KANSAS CITY, Mo. (AP) — Nobody in the Gulf Coast community of Port Arthur ever expected Joe Washington's records to be broken. His schoolboy rushing totals stood for three decades, through all the oil booms and busts that influence life on the eastern edge of Texas.
Then along came Jamaal Charles, who possessed such blinding speed, peerless vision and almost effortless ability that even Washington knew his marks would topple.
"He wasn't too keen on focusing on records and yards," Washington recalled this week, "and that's when I knew it. I knew he would do it."
Charles eventually did break the prep mark in Port Arthur, then went on to a standout career at Texas — much to the chagrin of Washington, who played at Oklahoma. And just like Washington, the soft-spoken Charles made it to the NFL, where he hasn't stopped setting records.
He had four touchdown catches in last week's win over Oakland, the most by a running back, and part of a five-TD performance that put Charles in rare company. Three other players have scored more touchdowns in a game — Gale Sayers, Dub Jones and Ernie Nevers — and four other running backs have ever had more than the 195 yards receiving Charles piled up.
It was a virtuoso performance that didn't surprise Washington all that much. After all, he knew from the moment Charles broke his high school records that Charles was destined to do great things.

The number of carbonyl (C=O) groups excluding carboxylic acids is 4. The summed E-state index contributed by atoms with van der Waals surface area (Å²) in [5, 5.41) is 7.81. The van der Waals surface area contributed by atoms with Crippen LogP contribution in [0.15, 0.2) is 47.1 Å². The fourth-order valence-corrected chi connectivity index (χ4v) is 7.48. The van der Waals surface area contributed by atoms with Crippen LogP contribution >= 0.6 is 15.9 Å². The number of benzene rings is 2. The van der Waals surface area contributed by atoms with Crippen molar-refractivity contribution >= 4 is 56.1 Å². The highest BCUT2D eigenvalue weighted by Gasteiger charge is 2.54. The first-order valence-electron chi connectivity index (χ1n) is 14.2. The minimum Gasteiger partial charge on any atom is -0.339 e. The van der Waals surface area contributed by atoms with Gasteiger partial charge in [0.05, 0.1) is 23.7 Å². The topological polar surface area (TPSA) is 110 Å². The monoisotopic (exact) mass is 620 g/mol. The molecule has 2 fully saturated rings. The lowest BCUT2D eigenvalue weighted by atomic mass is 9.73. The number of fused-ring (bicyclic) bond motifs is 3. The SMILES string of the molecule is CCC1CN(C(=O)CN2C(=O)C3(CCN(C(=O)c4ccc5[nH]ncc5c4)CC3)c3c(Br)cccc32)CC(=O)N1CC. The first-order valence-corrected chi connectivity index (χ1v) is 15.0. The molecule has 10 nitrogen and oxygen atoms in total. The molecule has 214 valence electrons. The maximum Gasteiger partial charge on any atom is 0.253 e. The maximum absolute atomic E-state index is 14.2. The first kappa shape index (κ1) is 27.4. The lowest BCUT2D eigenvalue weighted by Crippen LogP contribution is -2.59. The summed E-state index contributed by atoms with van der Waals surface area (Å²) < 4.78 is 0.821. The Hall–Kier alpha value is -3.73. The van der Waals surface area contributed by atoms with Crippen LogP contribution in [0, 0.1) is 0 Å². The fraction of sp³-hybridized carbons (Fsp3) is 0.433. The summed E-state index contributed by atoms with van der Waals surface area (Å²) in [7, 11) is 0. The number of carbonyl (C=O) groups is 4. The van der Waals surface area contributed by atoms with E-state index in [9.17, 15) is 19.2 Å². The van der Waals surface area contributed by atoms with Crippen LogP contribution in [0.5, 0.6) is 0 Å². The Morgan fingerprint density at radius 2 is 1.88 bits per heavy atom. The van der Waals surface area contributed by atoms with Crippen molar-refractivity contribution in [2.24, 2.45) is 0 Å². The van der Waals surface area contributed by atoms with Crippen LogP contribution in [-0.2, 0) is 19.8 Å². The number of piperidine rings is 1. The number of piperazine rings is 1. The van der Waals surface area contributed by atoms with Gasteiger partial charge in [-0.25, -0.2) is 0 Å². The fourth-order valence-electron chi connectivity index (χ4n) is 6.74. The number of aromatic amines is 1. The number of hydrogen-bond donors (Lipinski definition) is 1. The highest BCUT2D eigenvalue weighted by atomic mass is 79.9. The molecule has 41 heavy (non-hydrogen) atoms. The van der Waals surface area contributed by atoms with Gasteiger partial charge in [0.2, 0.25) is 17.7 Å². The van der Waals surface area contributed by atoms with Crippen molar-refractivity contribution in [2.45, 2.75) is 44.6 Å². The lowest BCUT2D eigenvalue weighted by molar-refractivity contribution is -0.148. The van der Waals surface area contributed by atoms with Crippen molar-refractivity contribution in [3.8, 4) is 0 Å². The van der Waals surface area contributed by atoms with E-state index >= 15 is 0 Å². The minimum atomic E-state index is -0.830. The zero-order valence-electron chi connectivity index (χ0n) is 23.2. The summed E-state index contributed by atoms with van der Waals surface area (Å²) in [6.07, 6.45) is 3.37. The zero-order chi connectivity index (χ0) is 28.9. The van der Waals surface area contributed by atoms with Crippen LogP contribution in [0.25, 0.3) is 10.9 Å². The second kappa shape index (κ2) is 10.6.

"I'd been out of football for 20 years when he was in high school," Washington said, "but I always heard about him. And I've become a great admirer of his skills."
Given his bloodlines, all of this shouldn't come as much of a surprise.
Charles' big brother, ShanDerrick, was a star running back at SMU before injuries derailed his career. Another brother, Kevin, played basketball at Lamar State College-Port Arthur, and a cousin, Graylin Johnson, played safety for the Longhorns long before Charles arrived in Austin.
Even his mother, Sharon, was a high school high jumper and volleyball player, and it was her steady influence — along with that of his grandmother — that kept Charles on the right path.
"In Port Arthur, a lot of our kids come from a rough situation," said Kenny Harrison, now the football coach at Memorial High School but back then Charles' offensive coordinator. "He was always very mature for his age. At a very young age, he wanted to be the best. He never said it, but you could tell the way he went about his business. He had a mission and a goal, to be the absolute best that he could be."
It was that singular focus that allowed Charles to elude the drugs and gangs and violence as if they were a woebegone defensive back; all those negative influences in the 1990s and early 2000s made the crime rate in Port Arthur among the nation's highest.
"He comes from a family with a ton of athletes," Harrison said, "so he had something to shoot for. He saw how they handled situations, and he took a piece from each and every one of them."
Those who know Charles will tell you his first love was track, and folks still think he could have made the Olympics as a sprinter. But after helping the Longhorns win a national title as a freshman, Charles gave up track to focus on football. By the time he was a junior, he was the heir to a legacy created by Earl Campbell and Ricky Williams.